Spring Cleaning for the Mind

When I was a kid, the holidays felt kind of like a chore. I loved the family togetherness, but like lots of families I knew, our services and rituals lacked creativity and inspiration. They felt somewhat rote, and looking back, there wasn’t a lot of room for making it our own. I don’t remember it being a priority to think big picture or thematically about the holidays, or being encouraged to make the holidays relevant to my current life, or to modern living in general.

Passover was particularly painful. The service – a seder – was long, boring, felt archaic, and made no sense to me. The house had to be completely cleaned of chametz–the Passover-forbidden foods. I now get this as the epitome of spring cleaning, a useful endeavor, but at the time? What a pointless chore! And this was long before the holiday cuisine got elevated, so the food was pretty bad. Matzah, matzah meal – blech (in my opinion).

So I find it pretty amusing that my least favorite holidays as a kid are among my favorites as an adult. Now that I live on the east coast, and not the west or gulf coasts, the alignment of Passover with the beginning of spring puts a literal spring in my step. Spring is about renewal and growth, themes I think the holidays that fall in this season generally share. And the warmer weather means we start to shed physical layers, which gets me thinking about what metaphorical baggage can be dropped as well.

In broad strokes, Passover commemorates the liberation of a people (the Israelites) from slavery in Egypt. In Hebrew, Egypt is called Mitzrayim. According to the text on Jewish mysticism, the name is derived from m’tzarim, meaning “narrow straits” (mi, “from,” tzar, “narrow” or “tight”). So liberation from Mitzrayim can refer to the literal land of Ancient Egypt and also freedom from the place of constricted opportunities, tight control, and narrow-mindedness.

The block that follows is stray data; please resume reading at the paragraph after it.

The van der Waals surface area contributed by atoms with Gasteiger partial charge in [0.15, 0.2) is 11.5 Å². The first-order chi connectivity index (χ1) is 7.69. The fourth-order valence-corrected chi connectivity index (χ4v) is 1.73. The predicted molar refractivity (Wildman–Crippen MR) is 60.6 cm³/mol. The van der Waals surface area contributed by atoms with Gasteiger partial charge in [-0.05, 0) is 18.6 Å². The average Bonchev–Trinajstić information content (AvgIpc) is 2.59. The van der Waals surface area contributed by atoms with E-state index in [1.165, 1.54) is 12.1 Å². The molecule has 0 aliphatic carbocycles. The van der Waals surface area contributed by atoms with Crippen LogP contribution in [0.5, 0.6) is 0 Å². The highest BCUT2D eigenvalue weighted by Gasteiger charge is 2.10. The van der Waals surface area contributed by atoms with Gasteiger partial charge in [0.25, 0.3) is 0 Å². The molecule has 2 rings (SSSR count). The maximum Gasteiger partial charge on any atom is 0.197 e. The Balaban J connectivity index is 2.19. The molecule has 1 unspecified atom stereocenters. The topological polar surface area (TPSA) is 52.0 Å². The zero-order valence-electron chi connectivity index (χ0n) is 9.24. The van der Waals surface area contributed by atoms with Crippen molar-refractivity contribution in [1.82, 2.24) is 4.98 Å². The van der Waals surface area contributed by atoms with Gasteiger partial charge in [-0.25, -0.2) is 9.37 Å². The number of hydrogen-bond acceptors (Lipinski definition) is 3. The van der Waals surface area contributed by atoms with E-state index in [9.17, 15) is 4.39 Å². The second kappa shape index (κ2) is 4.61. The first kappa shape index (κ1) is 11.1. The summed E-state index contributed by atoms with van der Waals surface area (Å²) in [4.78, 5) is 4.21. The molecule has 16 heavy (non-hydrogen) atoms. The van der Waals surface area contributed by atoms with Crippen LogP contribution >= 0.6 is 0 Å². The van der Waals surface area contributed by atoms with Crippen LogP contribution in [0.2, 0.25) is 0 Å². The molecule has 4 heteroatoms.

That’s some rich symbolism, and there’s a lot to talk about around the meaning of Passover, like freedom and equality for all–talk about a complicated and layered topic!  One thing I like to be sure to take this annual opportunity to consider are which of my own excess layers I can point some intention towards shedding. What’s MY personal narrow place? Where am I constricting myself with limiting beliefs? With closed-mindedness? With all or nothing thinking? What shifts can happen, what weights can I set down, what barriers and blocks can I remove, so I can free myself from a self-imposed constricted place? How about that for making cleaning the house of chametz relevant, right? I like to say it’s a Spring Cleaning for the Mind.

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